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Public private partnership in training of doctors after the 1990s' health sector reforms: the case of Tanzania
Umeå University, Faculty of Medicine, Department of Public Health and Clinical Medicine, Epidemiology and Global Health. Department of Development Studies, School of Public Health and Social Sciences, Muhimbili University of Health and Allied Sciences, P.O.BOX 65454, Dar es Salaam, Tanzania.ORCID iD: 0000-0001-5205-624x
Umeå University, Faculty of Medicine, Department of Public Health and Clinical Medicine, Epidemiology and Global Health.
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2019 (English)In: Human Resources for Health, ISSN 1478-4491, E-ISSN 1478-4491, Vol. 17, article id 33Article in journal (Refereed) Published
Abstract [en]

Similar to many other low- and middle-income countries, public private partnership (PPP) in the training of the health workforce has been emphasized since the launch of the 1990s’ health sector reforms in Tanzania. PPP in training aims to contribute to addressing the critical shortage of health workforce in these countries. This study aimed to analyse the policy process and experienced outcomes of PPP for the training of doctors in Tanzania two decades after the 1990s’ health sector reforms. We reviewed documents and interviewed key informants to collect data from training institutions and umbrella organizations that train and employ doctors in both the public and private sectors. We adopted a hybrid thematic approach to analyse the data while guided by the policy analysis framework by Gagnon and Labonté. PPP in training has contributed significantly to the increasing number of graduating doctors in Tanzania. In tandem, undermining of universities’ autonomy and the massive enrolment of medical students unfavourably affect the quality of graduating doctors. Although PPP has proven successful in increasing the number of doctors graduating, unemployment of the graduates and lack of database to inform the training needs and capacity to absorb the graduates have left the country with a health workforce shortage and maldistribution at service delivery points, just as before the introduction of the PPP. This study recommends that Tanzania revisit its PPP approach to ensure the health workforce crisis is addressed in its totality. A comprehensive plan is needed to address issues of training within the framework of PPP by engaging all stakeholders in training and deployment starting from the planning of the number of medical students, and when and how they will be trained while taking into account the quality of the training.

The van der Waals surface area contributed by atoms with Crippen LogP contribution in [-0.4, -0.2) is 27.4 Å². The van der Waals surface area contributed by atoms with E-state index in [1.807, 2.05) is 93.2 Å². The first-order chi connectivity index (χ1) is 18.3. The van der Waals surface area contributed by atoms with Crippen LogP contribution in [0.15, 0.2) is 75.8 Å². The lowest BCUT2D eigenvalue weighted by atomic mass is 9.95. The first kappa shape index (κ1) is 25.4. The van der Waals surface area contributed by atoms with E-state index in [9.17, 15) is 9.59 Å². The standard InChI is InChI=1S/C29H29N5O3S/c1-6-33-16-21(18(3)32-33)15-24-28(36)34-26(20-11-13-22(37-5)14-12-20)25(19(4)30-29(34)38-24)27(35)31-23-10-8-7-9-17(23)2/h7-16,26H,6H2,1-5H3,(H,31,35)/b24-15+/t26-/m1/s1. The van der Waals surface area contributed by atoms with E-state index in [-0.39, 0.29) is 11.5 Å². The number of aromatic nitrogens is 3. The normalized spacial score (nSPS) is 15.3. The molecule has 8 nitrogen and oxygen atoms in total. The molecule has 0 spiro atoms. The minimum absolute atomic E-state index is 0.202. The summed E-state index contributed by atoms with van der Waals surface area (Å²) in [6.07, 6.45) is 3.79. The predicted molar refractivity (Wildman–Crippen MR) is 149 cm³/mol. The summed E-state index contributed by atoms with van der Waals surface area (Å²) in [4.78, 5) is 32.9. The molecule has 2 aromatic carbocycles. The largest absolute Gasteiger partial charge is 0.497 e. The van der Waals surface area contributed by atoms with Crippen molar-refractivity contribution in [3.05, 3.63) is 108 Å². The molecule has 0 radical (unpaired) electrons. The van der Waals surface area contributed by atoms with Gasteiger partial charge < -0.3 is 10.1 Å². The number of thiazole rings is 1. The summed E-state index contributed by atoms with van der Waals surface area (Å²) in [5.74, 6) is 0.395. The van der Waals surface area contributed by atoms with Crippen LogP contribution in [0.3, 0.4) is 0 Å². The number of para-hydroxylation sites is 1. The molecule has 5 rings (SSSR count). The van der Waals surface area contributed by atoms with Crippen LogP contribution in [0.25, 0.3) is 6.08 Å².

Place, publisher, year, edition, pages
BioMed Central, 2019. Vol. 17, article id 33
Keywords [en]
: Health sector reforms, Training of doctors, Policy analysis, Public private partnership, Tanzania, Health workforce shortage
National Category
Health Care Service and Management, Health Policy and Services and Health Economy Public Health, Global Health, Social Medicine and Epidemiology
Identifiers
URN: urn:nbn:se:umu:diva-150635DOI: 10.1186/s12960-019-0372-6ISI: 000468753800002PubMedID: 31118038OAI: oai:DiVA.org:umu-150635DiVA, id: diva2:1239001
Note

Originally included in thesis in manuscript form.

Available from: 2018-08-15 Created: 2018-08-15 Last updated: 2019-06-11Bibliographically approved
In thesis
1. Health workforce development post-1990s health sector reforms: the case of medical doctors in Tanzania
Open this publication in new window or tab >>Health workforce development post-1990s health sector reforms: the case of medical doctors in Tanzania
2018 (English)Doctoral thesis, comprehensive summary (Other academic)
Abstract [en]

Background: Health systems in many low- and middle-income countries suffer from critical shortages and inequitable geographical distribution of the health workforce. Since the 1940s, many low- and middle-income countries have passed through different regimes of health sector reforms; the most recent one was in the 1990s. Tanzania is a good example of these countries. From the 1990s, Tanzania has been implementing the third generation of health sector reforms. This thesis analysed the health workforce development following the 1990s health sector reforms in Tanzania.